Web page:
Armenia became part of the Soviet Union in 1920. It achieved its independence in 1991 following the dissolution of the Soviet bloc. Armenia was in a war against Azerbaijan 1988 – 1994, and relations have not been good ever since.
We watch a BBC document Remembering the Armenian massacres about two women – Lara Petrossians from BBC Persia and Rengin Arian – and learn about Armenian history through their families and the experiences of different Armenian populations around Turkey. The documentary also includes the Turkish perspective on events.
What else do we learn from Youtube documentaries? We learn that:
- The Armenian flag (adopted in 1990) has three colours (red, blue, orange) and has been interpreted in different ways. The red has been said to symbolise the Armenian Highlands, the Christian faith but also the struggle, survival, independence and freedom of the Armenian people. Blue symbolises the peaceful skies and orange stands for hard work.
- Mesrop Mastots invented the Armenian alphabet around the year 405. It has 38 different letters (31 consonants and 7 vowels). Armenian is an independent branch of the Indo-European language family but uses its own alphabet. Armenian is written horizontally from left to right
We also learn that:
- There are around 16 main languages and dialects spoken in Armenia. (97% of the population speaks Armenian)
- The Armenian language has two main forms: Eastern and Western Armenian
- It is widely accepted that the Armenian language originates from the ancient Pahlavi language, whose alphabet was derived from Aramaic
- The Armenian diaspora is quite large – approximately 5-8 million people.
- Armenia is situated where the Arabian plate abuts against the Eurasian plate making Armenia earthquake prone.
- The 1988 Earthquake killed up to 50,000 people and injured 130,000
- Armenia has 44 Grand Masters of Chess and is 6th on the International Chess Federation rankings
- Relations between Armenia and Turkey have been strained for a long time. In January 2022, Armenia lifted its embargo on Turkey
- Armenia and its neighbour Azerbaijan are not on friendly terms. This is mostly due to the dispute over the region of Nagorno-Karabakh in the Azeri territory, but inhabited and governed mostly by ethnic Armenians. The First Nagorno-Karabah war (1988 – 1994) was followed by a recent 2020 Nagorno-Karabah conflict. The conflict has also strained Armenia’s relationship with Pakistan.
Ethereal, mystical duduk and other sounds
Armenian music has a couple of its own genres that are quite interesting and have intriguing backstories.
The Duduk is an ancient Armenian woodwind instrument made of apricot wood, often played in pairs with one person playing the melody and the other a steady drone. The duduk was listed as UNESCO Intangible Heritage in 2008. The sound is quite deep, meditative, and melancholic. The instrument has a 3000 year history and was first mentioned in the ancient manuscripts in Urartu. You can log into several hours of duduk mediation music. The sound is almost unearthly, captivating and mystical.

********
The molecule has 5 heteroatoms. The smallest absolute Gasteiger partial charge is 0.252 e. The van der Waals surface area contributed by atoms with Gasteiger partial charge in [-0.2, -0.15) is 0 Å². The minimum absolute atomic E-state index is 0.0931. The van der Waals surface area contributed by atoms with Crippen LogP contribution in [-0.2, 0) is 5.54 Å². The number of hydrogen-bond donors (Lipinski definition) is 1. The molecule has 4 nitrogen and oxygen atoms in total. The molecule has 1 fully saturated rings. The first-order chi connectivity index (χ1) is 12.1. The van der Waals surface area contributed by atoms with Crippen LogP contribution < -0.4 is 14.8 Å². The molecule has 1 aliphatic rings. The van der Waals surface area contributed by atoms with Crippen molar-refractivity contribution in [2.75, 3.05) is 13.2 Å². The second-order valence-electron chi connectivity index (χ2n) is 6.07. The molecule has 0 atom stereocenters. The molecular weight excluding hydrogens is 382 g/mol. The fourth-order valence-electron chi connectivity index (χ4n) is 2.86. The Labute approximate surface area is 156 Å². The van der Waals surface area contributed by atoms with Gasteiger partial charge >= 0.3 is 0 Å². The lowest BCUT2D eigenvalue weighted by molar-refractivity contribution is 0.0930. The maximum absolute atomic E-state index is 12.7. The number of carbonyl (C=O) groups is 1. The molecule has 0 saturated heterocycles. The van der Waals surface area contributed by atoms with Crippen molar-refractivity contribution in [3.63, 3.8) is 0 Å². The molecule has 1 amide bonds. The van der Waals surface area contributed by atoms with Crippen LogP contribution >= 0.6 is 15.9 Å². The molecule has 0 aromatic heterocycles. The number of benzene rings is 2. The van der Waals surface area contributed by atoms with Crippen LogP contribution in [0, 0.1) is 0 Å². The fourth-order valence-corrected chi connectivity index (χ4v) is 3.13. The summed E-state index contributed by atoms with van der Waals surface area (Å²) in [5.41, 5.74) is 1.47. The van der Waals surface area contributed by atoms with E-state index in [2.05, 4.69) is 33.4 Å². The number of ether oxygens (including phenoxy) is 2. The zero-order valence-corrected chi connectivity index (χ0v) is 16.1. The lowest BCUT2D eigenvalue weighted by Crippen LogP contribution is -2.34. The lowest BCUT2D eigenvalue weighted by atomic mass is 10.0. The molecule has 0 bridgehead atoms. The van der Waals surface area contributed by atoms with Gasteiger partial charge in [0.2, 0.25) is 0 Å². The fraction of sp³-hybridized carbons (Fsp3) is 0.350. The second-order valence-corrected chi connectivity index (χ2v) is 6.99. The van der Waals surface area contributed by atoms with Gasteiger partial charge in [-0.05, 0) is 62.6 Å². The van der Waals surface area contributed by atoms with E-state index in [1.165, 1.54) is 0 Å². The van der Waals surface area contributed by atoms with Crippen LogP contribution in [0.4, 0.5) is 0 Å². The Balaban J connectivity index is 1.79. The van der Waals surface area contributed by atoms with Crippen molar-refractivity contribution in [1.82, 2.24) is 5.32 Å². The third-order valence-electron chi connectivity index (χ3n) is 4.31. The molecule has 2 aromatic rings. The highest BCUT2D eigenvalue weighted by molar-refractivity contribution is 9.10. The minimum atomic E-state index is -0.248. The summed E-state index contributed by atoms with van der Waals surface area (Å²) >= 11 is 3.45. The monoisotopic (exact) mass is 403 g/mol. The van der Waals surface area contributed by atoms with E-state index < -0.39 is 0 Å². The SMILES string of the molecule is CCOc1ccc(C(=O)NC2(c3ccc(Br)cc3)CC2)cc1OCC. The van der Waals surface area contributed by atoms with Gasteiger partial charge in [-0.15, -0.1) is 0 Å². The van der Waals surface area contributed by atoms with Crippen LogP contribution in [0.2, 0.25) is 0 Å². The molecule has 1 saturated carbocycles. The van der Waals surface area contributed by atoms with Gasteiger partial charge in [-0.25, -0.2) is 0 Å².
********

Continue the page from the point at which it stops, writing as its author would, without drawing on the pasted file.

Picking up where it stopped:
Rabiz is a quite different genre of Armenian music that combines Armenian folk with dance music (mainly synthesizers). It emerged in Yerevan in the 1980s as the music of Armenian immigrants from rural areas and cities such as Baku. It is an interesting genre that has clear Middle Eastern influences. There are a few playlists on Youtube and Spotify.
As for Armenian artists, Armenian-Syrian Lena Chamayan has a very clear soprano voice and her music is a fusion of Armenian, Arab and Western Music. She comes from a mixed cultural background and considers herself multicultural and multi-linguistic.
Serj Tankian is a Lebanese-born Armenian-American heavy metal singer of the band System Of A Down. He is also a trained opera singer. Serj is another diaspora Armenian artist who is politically active and outspoken. He campaigned for US recognition of the Armenian genocide that was signed by President Biden in April 2021 (also recognised by 30 other countries ). In 2015, he recorded a version of an old Armenian lullaby, Ari Im Sokhag, with Larisa Ryan. It’s melancholic and sorrowful.
Another melancholic diaspora artist is Apo Sahagian. He has been credited with reviving old dialects and Armenian history. Even if I cannot understand the lyrics, some of the song are harrowfully beautiful. My favourite is probably a song named:
Some more information about him
Grandchildren and grandparents
Every ‘essential’ book of Armenian literature is about the genocide. The books are about generational trauma and how it endures to this day. They demonstrate the impact the genocide has had on the Armenian collective memory, the construction of identity, and the diaspora.